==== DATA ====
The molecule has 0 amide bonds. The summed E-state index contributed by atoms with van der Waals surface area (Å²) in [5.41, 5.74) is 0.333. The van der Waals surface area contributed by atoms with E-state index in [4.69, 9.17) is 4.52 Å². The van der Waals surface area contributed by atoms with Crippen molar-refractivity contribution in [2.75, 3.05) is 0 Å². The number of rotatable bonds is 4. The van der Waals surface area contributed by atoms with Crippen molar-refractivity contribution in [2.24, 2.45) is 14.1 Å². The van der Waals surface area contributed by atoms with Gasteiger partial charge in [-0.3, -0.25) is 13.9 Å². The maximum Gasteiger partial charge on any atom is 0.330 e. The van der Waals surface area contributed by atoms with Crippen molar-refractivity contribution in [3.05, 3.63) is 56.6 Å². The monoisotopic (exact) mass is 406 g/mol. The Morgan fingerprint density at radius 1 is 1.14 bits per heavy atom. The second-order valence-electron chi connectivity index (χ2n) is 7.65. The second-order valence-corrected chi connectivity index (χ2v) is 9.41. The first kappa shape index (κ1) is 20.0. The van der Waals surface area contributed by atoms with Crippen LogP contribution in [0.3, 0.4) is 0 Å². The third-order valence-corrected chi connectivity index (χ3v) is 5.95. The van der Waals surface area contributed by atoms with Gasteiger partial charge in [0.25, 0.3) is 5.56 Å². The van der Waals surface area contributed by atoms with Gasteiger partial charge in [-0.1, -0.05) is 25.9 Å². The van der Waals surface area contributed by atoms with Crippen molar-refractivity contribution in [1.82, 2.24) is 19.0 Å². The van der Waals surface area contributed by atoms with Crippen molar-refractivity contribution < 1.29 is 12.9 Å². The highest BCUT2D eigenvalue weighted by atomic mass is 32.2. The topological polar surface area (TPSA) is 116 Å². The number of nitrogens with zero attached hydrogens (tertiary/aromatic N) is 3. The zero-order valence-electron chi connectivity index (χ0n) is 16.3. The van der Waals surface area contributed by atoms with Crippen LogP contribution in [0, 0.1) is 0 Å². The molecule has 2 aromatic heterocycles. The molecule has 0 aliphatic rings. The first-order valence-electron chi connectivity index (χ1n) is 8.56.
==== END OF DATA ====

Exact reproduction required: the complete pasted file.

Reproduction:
The molecule has 0 amide bonds. The summed E-state index contributed by atoms with van der Waals surface area (Å²) in [5.41, 5.74) is 0.333. The van der Waals surface area contributed by atoms with E-state index in [4.69, 9.17) is 4.52 Å². The van der Waals surface area contributed by atoms with Crippen molar-refractivity contribution in [2.75, 3.05) is 0 Å². The number of rotatable bonds is 4. The van der Waals surface area contributed by atoms with Crippen molar-refractivity contribution in [2.24, 2.45) is 14.1 Å². The van der Waals surface area contributed by atoms with Gasteiger partial charge in [-0.3, -0.25) is 13.9 Å². The maximum Gasteiger partial charge on any atom is 0.330 e. The van der Waals surface area contributed by atoms with Crippen molar-refractivity contribution in [3.05, 3.63) is 56.6 Å². The monoisotopic (exact) mass is 406 g/mol. The Morgan fingerprint density at radius 1 is 1.14 bits per heavy atom. The second-order valence-electron chi connectivity index (χ2n) is 7.65. The second-order valence-corrected chi connectivity index (χ2v) is 9.41. The first kappa shape index (κ1) is 20.0. The van der Waals surface area contributed by atoms with Crippen LogP contribution in [0.3, 0.4) is 0 Å². The third-order valence-corrected chi connectivity index (χ3v) is 5.95. The van der Waals surface area contributed by atoms with Gasteiger partial charge in [0.25, 0.3) is 5.56 Å². The van der Waals surface area contributed by atoms with Gasteiger partial charge in [-0.1, -0.05) is 25.9 Å². The van der Waals surface area contributed by atoms with Crippen molar-refractivity contribution in [1.82, 2.24) is 19.0 Å². The van der Waals surface area contributed by atoms with Crippen molar-refractivity contribution < 1.29 is 12.9 Å². The highest BCUT2D eigenvalue weighted by atomic mass is 32.2. The topological polar surface area (TPSA) is 116 Å². The number of nitrogens with zero attached hydrogens (tertiary/aromatic N) is 3. The zero-order valence-electron chi connectivity index (χ0n) is 16.3. The van der Waals surface area contributed by atoms with Crippen LogP contribution in [0, 0.1) is 0 Å². The molecule has 2 aromatic heterocycles. The molecule has 0 aliphatic rings. The first-order valence-electron chi connectivity index (χ1n) is 8.56.